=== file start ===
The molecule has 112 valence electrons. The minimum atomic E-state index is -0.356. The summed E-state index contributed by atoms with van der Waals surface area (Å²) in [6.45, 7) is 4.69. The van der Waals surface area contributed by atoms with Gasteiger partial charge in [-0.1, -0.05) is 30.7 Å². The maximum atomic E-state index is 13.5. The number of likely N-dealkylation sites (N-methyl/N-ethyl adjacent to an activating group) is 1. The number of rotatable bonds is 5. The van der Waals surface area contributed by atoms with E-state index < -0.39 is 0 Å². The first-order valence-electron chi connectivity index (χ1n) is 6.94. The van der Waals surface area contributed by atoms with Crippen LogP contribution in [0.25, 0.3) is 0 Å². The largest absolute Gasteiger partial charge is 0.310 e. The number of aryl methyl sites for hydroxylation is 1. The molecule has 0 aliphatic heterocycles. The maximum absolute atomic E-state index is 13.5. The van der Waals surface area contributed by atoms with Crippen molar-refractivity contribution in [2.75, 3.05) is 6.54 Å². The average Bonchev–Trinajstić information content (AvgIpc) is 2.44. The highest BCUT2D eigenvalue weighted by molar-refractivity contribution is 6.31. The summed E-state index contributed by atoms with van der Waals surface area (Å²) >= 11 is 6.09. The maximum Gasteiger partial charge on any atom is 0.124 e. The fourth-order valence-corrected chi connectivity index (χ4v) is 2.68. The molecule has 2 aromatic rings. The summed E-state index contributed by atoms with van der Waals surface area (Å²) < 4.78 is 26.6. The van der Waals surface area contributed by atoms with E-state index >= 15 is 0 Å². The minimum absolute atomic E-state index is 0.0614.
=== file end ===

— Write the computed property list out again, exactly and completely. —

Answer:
The molecule has 112 valence electrons. The minimum atomic E-state index is -0.356. The summed E-state index contributed by atoms with van der Waals surface area (Å²) in [6.45, 7) is 4.69. The van der Waals surface area contributed by atoms with Gasteiger partial charge in [-0.1, -0.05) is 30.7 Å². The maximum atomic E-state index is 13.5. The number of likely N-dealkylation sites (N-methyl/N-ethyl adjacent to an activating group) is 1. The number of rotatable bonds is 5. The van der Waals surface area contributed by atoms with E-state index < -0.39 is 0 Å². The first-order valence-electron chi connectivity index (χ1n) is 6.94. The van der Waals surface area contributed by atoms with Crippen LogP contribution in [0.25, 0.3) is 0 Å². The largest absolute Gasteiger partial charge is 0.310 e. The number of aryl methyl sites for hydroxylation is 1. The molecule has 0 aliphatic heterocycles. The maximum absolute atomic E-state index is 13.5. The van der Waals surface area contributed by atoms with Crippen molar-refractivity contribution in [2.75, 3.05) is 6.54 Å². The average Bonchev–Trinajstić information content (AvgIpc) is 2.44. The highest BCUT2D eigenvalue weighted by molar-refractivity contribution is 6.31. The summed E-state index contributed by atoms with van der Waals surface area (Å²) >= 11 is 6.09. The maximum Gasteiger partial charge on any atom is 0.124 e. The fourth-order valence-corrected chi connectivity index (χ4v) is 2.68. The molecule has 2 aromatic rings. The summed E-state index contributed by atoms with van der Waals surface area (Å²) < 4.78 is 26.6. The van der Waals surface area contributed by atoms with E-state index >= 15 is 0 Å². The minimum absolute atomic E-state index is 0.0614.